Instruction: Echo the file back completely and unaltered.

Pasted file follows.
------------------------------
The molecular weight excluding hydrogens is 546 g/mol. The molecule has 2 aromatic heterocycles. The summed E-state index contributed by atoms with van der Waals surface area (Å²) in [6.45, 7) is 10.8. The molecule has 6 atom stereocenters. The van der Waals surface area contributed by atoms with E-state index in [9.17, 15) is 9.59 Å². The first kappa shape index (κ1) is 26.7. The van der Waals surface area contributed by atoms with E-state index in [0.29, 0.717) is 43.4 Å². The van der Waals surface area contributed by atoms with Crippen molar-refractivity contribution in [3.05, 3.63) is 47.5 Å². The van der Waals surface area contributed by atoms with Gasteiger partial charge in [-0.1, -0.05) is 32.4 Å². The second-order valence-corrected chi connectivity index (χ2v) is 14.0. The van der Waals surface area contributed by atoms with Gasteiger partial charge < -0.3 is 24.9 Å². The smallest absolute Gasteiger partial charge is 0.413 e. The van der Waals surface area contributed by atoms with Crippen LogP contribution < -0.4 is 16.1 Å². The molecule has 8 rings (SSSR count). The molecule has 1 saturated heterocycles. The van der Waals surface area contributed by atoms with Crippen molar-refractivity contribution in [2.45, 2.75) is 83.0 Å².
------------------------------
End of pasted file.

The molecular weight excluding hydrogens is 546 g/mol. The molecule has 2 aromatic heterocycles. The summed E-state index contributed by atoms with van der Waals surface area (Å²) in [6.45, 7) is 10.8. The molecule has 6 atom stereocenters. The van der Waals surface area contributed by atoms with E-state index in [9.17, 15) is 9.59 Å². The first kappa shape index (κ1) is 26.7. The van der Waals surface area contributed by atoms with E-state index in [0.29, 0.717) is 43.4 Å². The van der Waals surface area contributed by atoms with Crippen molar-refractivity contribution in [3.05, 3.63) is 47.5 Å². The van der Waals surface area contributed by atoms with Gasteiger partial charge in [-0.1, -0.05) is 32.4 Å². The second-order valence-corrected chi connectivity index (χ2v) is 14.0. The van der Waals surface area contributed by atoms with Gasteiger partial charge < -0.3 is 24.9 Å². The smallest absolute Gasteiger partial charge is 0.413 e. The van der Waals surface area contributed by atoms with Crippen LogP contribution < -0.4 is 16.1 Å². The molecule has 8 rings (SSSR count). The molecule has 1 saturated heterocycles. The van der Waals surface area contributed by atoms with Crippen molar-refractivity contribution in [2.45, 2.75) is 83.0 Å².